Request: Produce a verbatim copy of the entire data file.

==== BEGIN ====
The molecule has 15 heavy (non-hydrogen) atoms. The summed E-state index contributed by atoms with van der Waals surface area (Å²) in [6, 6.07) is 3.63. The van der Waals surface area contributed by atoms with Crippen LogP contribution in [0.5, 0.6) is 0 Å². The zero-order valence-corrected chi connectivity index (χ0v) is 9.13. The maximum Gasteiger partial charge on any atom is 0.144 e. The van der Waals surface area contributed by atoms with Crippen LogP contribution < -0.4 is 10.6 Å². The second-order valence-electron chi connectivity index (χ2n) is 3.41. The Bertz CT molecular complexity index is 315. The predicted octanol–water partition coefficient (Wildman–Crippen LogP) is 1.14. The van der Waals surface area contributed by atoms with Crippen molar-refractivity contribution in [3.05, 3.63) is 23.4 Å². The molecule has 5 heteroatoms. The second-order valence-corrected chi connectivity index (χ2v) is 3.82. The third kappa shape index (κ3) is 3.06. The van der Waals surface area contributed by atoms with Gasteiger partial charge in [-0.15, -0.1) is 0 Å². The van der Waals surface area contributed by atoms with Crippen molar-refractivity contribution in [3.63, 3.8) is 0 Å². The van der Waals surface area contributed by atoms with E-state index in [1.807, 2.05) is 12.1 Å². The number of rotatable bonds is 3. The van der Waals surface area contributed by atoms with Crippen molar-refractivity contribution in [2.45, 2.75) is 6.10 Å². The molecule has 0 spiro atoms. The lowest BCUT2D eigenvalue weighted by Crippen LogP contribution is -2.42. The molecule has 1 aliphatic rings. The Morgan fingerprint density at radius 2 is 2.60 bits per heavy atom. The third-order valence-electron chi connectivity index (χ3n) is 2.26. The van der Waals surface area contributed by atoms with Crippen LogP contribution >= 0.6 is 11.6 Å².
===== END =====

The molecule has 15 heavy (non-hydrogen) atoms. The summed E-state index contributed by atoms with van der Waals surface area (Å²) in [6, 6.07) is 3.63. The van der Waals surface area contributed by atoms with Crippen LogP contribution in [0.5, 0.6) is 0 Å². The zero-order valence-corrected chi connectivity index (χ0v) is 9.13. The maximum Gasteiger partial charge on any atom is 0.144 e. The van der Waals surface area contributed by atoms with Crippen LogP contribution < -0.4 is 10.6 Å². The second-order valence-electron chi connectivity index (χ2n) is 3.41. The Bertz CT molecular complexity index is 315. The predicted octanol–water partition coefficient (Wildman–Crippen LogP) is 1.14. The van der Waals surface area contributed by atoms with Crippen molar-refractivity contribution in [3.05, 3.63) is 23.4 Å². The molecule has 5 heteroatoms. The second-order valence-corrected chi connectivity index (χ2v) is 3.82. The third kappa shape index (κ3) is 3.06. The van der Waals surface area contributed by atoms with Gasteiger partial charge in [-0.15, -0.1) is 0 Å². The van der Waals surface area contributed by atoms with Crippen molar-refractivity contribution in [3.63, 3.8) is 0 Å². The van der Waals surface area contributed by atoms with E-state index in [1.807, 2.05) is 12.1 Å². The number of rotatable bonds is 3. The van der Waals surface area contributed by atoms with Crippen molar-refractivity contribution in [2.45, 2.75) is 6.10 Å². The molecule has 0 spiro atoms. The lowest BCUT2D eigenvalue weighted by Crippen LogP contribution is -2.42. The molecule has 1 aliphatic rings. The Morgan fingerprint density at radius 2 is 2.60 bits per heavy atom. The third-order valence-electron chi connectivity index (χ3n) is 2.26. The van der Waals surface area contributed by atoms with Crippen LogP contribution >= 0.6 is 11.6 Å².